This article was originally written for the Business First publication.

You can’t avoid it any longer.  The year 2012 is drawing to a close.  I was startled to see Christmas decorations on the store shelves in early October, before Thanksgiving had even had a chance to finish making its appearance.  That means that Christmas shopping will need to be done.  This year I plan to avoid repeating the mistake of buying my wife the same gift two years in a row.  Lucky for me, she has a good sense of humour!

As each year draws to a close, people often start to think a bit more about their taxes.  You know, how to avoid paying the government too much more, and how to maximize their tax refunds.  A common question often heard is: “What are some of the best tax deductions?”

Did you know that one of the best tax deductions is charitable donations?  If you live in Nova Scotia, you can recover up to 50% of your donations in tax savings.  Because of the unique way tax credits are calculated for donations, even taxpayers in lower tax brackets can enjoy this level of savings.  On the first $200 of donations, you save 24%.  On anything over $200, your savings goes up to a full 50%.

That’s an impressive reason to donate right there.  If you still aren’t convinced, remember that when we pay taxes, a sizeable chunk of what we pay goes to fund social programs.  Wouldn’t you prefer to choose for yourself which causes you want to support?  And then have the government reimburse you up to one-half of what you donate?

There are a number of schemes that claim to get you back more in tax savings than your donation amount.  Please don’t fall for these schemes.  They are aggressively audited by the Canada Revenue Agency, and you’ll almost certainly end up losing your entire tax savings, as well as your original donation.  Rather, choose a registered charity that you trust and believe in, and support it.  Give from the heart.  You’ll enjoy the satisfaction of helping someone else, and then you’ll enjoy the satisfaction of the tax savings.

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Some people wonder – can you claim your graduate retention rebate first, and hold all or part of your tuition and education tax credits until after the 6 year retention rebate expires?  To which I can only respond:  I wish.

The real answer is no, you can’t.  You are required to use your tuition credits first, which is a bit disappointing, because many graduating students have sizeable carryforwards of tuition costs.  It often takes several years to “sop up” these tuition carryforwards.  By the time they are used up, you’ve already eaten up some or all of the 6 years of the retention rebate.  This means you don’t get the full benefit of the graduate retention rebate.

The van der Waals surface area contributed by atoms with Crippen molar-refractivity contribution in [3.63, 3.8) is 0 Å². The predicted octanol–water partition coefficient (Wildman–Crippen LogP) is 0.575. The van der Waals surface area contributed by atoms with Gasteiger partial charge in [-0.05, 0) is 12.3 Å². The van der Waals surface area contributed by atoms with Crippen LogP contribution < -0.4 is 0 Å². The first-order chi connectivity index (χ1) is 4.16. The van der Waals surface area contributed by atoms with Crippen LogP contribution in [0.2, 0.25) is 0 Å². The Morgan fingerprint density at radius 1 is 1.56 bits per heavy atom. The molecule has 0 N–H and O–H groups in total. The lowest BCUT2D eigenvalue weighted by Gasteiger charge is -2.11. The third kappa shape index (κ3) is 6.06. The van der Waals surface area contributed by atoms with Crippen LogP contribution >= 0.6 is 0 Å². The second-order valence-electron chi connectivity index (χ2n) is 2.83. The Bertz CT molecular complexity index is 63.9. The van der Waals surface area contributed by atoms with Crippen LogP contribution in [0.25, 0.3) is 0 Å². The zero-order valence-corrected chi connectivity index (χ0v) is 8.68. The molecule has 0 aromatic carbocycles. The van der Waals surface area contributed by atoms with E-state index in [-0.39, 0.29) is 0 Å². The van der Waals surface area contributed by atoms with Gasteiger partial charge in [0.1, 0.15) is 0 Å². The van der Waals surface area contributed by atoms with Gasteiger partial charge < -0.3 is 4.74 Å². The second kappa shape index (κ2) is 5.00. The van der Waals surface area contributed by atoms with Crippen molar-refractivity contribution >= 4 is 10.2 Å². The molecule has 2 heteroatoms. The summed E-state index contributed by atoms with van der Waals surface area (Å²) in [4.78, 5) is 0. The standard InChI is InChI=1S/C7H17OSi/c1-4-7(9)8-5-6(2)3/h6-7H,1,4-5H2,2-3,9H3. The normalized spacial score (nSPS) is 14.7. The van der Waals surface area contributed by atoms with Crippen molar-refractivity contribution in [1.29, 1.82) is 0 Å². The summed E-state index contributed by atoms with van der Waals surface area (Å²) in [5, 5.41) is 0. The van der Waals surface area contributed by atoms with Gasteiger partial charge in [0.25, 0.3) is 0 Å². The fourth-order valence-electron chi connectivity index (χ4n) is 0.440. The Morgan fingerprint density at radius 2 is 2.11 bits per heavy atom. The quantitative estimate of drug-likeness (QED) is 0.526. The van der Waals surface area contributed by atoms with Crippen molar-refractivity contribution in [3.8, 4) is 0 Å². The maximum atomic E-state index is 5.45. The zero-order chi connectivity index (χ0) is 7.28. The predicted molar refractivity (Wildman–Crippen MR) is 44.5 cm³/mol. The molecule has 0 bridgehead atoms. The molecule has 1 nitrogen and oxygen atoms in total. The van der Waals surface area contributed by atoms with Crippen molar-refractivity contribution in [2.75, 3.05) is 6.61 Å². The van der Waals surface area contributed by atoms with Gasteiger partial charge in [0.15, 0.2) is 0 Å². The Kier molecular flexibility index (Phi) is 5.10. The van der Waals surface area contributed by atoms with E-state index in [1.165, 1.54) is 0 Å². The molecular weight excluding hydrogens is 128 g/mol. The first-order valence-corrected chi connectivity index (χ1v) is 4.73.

The best way around this is to transfer the maximum allowable portion of your tuition and eduction tax credits to someone else (and then hope they share the tax savings with you!) …… but you can only do this in the year you receive the credits.  You can’t transfer carryforward amounts.


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August 17th, 2012

One common tax question I get is this: should I put money into a Tax Free Savings Account (TFSA) or a Registered Retirement Savings Plan (RRSP)?  There is of course no easy answer, and I won’t even pretend to answer that question in a blog post.  It’s best answered on an individual basis.

There are some things you just can’t make a TFSA do that an RRSP does quite nicely, and there are some problems that an RRSP can create that a TFSA will never do to you.  So the best place to start is to learn the differences between the two plans.  If you want some basic advice, start off here:

I’m going to say one more thing:  if you think you may someday qualify for what is called the Guaranteed Income Supplement (GIS) from Old Age Security, consider investing through the TFSA.  Why?  Because withdrawals from your TFSA account won’t affect your Supplement.  You have no idea how many seniors say to me:  “I would never have invested any money in an RRSP if I’d known how it would affect my Supplement